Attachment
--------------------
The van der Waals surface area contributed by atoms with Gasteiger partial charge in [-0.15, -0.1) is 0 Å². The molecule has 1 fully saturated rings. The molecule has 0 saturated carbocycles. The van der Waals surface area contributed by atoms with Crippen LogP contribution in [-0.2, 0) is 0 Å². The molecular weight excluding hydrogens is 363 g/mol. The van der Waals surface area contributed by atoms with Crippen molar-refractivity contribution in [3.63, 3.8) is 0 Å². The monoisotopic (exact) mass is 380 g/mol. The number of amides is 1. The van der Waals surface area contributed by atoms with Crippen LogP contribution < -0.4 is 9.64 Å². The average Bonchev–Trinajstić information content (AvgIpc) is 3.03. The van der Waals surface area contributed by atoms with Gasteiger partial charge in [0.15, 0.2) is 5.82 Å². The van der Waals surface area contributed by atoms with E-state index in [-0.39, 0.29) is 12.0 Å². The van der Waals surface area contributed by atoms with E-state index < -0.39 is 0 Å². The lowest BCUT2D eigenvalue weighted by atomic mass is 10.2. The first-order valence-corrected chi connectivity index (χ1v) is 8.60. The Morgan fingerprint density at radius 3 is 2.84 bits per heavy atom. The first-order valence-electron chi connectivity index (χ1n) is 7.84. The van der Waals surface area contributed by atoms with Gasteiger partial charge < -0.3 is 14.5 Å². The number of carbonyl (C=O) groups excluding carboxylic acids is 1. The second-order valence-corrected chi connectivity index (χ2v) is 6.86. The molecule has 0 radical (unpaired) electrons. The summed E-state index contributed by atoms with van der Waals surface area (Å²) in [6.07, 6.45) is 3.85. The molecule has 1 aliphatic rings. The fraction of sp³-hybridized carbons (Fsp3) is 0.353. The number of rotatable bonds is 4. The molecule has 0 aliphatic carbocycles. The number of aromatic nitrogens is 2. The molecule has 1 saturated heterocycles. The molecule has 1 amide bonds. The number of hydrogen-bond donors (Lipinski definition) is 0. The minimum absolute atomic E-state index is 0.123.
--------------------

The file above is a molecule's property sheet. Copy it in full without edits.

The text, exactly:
The van der Waals surface area contributed by atoms with Gasteiger partial charge in [-0.15, -0.1) is 0 Å². The molecule has 1 fully saturated rings. The molecule has 0 saturated carbocycles. The van der Waals surface area contributed by atoms with Crippen LogP contribution in [-0.2, 0) is 0 Å². The molecular weight excluding hydrogens is 363 g/mol. The van der Waals surface area contributed by atoms with Crippen molar-refractivity contribution in [3.63, 3.8) is 0 Å². The monoisotopic (exact) mass is 380 g/mol. The number of amides is 1. The van der Waals surface area contributed by atoms with Crippen LogP contribution < -0.4 is 9.64 Å². The average Bonchev–Trinajstić information content (AvgIpc) is 3.03. The van der Waals surface area contributed by atoms with Gasteiger partial charge in [0.15, 0.2) is 5.82 Å². The van der Waals surface area contributed by atoms with E-state index in [-0.39, 0.29) is 12.0 Å². The van der Waals surface area contributed by atoms with E-state index < -0.39 is 0 Å². The lowest BCUT2D eigenvalue weighted by atomic mass is 10.2. The first-order valence-corrected chi connectivity index (χ1v) is 8.60. The Morgan fingerprint density at radius 3 is 2.84 bits per heavy atom. The first-order valence-electron chi connectivity index (χ1n) is 7.84. The van der Waals surface area contributed by atoms with Gasteiger partial charge < -0.3 is 14.5 Å². The number of carbonyl (C=O) groups excluding carboxylic acids is 1. The second-order valence-corrected chi connectivity index (χ2v) is 6.86. The molecule has 0 radical (unpaired) electrons. The summed E-state index contributed by atoms with van der Waals surface area (Å²) in [6.07, 6.45) is 3.85. The molecule has 1 aliphatic rings. The fraction of sp³-hybridized carbons (Fsp3) is 0.353. The number of rotatable bonds is 4. The molecule has 0 aliphatic carbocycles. The number of aromatic nitrogens is 2. The molecule has 1 saturated heterocycles. The molecule has 1 amide bonds. The number of hydrogen-bond donors (Lipinski definition) is 0. The minimum absolute atomic E-state index is 0.123.